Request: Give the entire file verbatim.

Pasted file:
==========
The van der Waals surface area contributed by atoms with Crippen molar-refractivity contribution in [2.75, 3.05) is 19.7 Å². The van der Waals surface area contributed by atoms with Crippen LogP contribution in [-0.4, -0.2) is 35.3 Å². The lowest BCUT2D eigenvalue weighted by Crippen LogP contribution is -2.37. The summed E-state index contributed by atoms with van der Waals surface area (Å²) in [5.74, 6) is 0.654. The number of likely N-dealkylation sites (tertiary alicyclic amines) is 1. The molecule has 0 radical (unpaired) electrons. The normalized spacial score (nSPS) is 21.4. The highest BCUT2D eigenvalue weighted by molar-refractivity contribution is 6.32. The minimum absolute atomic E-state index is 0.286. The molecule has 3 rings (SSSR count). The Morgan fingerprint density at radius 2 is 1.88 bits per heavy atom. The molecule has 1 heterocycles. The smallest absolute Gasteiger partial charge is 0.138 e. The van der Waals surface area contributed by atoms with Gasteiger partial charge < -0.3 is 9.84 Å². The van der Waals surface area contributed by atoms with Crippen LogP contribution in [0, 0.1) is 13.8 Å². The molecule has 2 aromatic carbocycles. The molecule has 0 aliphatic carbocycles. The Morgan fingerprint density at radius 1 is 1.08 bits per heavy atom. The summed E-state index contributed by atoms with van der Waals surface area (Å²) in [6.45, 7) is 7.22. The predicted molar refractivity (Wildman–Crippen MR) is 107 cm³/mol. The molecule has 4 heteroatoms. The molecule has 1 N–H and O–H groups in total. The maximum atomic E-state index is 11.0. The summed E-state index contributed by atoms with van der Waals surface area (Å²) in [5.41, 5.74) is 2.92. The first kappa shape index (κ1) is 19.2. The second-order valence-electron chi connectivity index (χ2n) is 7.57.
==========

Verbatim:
The van der Waals surface area contributed by atoms with Crippen molar-refractivity contribution in [2.75, 3.05) is 19.7 Å². The van der Waals surface area contributed by atoms with Crippen LogP contribution in [-0.4, -0.2) is 35.3 Å². The lowest BCUT2D eigenvalue weighted by Crippen LogP contribution is -2.37. The summed E-state index contributed by atoms with van der Waals surface area (Å²) in [5.74, 6) is 0.654. The number of likely N-dealkylation sites (tertiary alicyclic amines) is 1. The molecule has 0 radical (unpaired) electrons. The normalized spacial score (nSPS) is 21.4. The highest BCUT2D eigenvalue weighted by molar-refractivity contribution is 6.32. The minimum absolute atomic E-state index is 0.286. The molecule has 3 rings (SSSR count). The Morgan fingerprint density at radius 2 is 1.88 bits per heavy atom. The molecule has 1 heterocycles. The smallest absolute Gasteiger partial charge is 0.138 e. The van der Waals surface area contributed by atoms with Gasteiger partial charge < -0.3 is 9.84 Å². The van der Waals surface area contributed by atoms with Crippen LogP contribution in [0, 0.1) is 13.8 Å². The molecule has 2 aromatic carbocycles. The molecule has 0 aliphatic carbocycles. The Morgan fingerprint density at radius 1 is 1.08 bits per heavy atom. The summed E-state index contributed by atoms with van der Waals surface area (Å²) in [6.45, 7) is 7.22. The predicted molar refractivity (Wildman–Crippen MR) is 107 cm³/mol. The molecule has 4 heteroatoms. The molecule has 1 N–H and O–H groups in total. The maximum atomic E-state index is 11.0. The summed E-state index contributed by atoms with van der Waals surface area (Å²) in [5.41, 5.74) is 2.92. The first kappa shape index (κ1) is 19.2. The second-order valence-electron chi connectivity index (χ2n) is 7.57.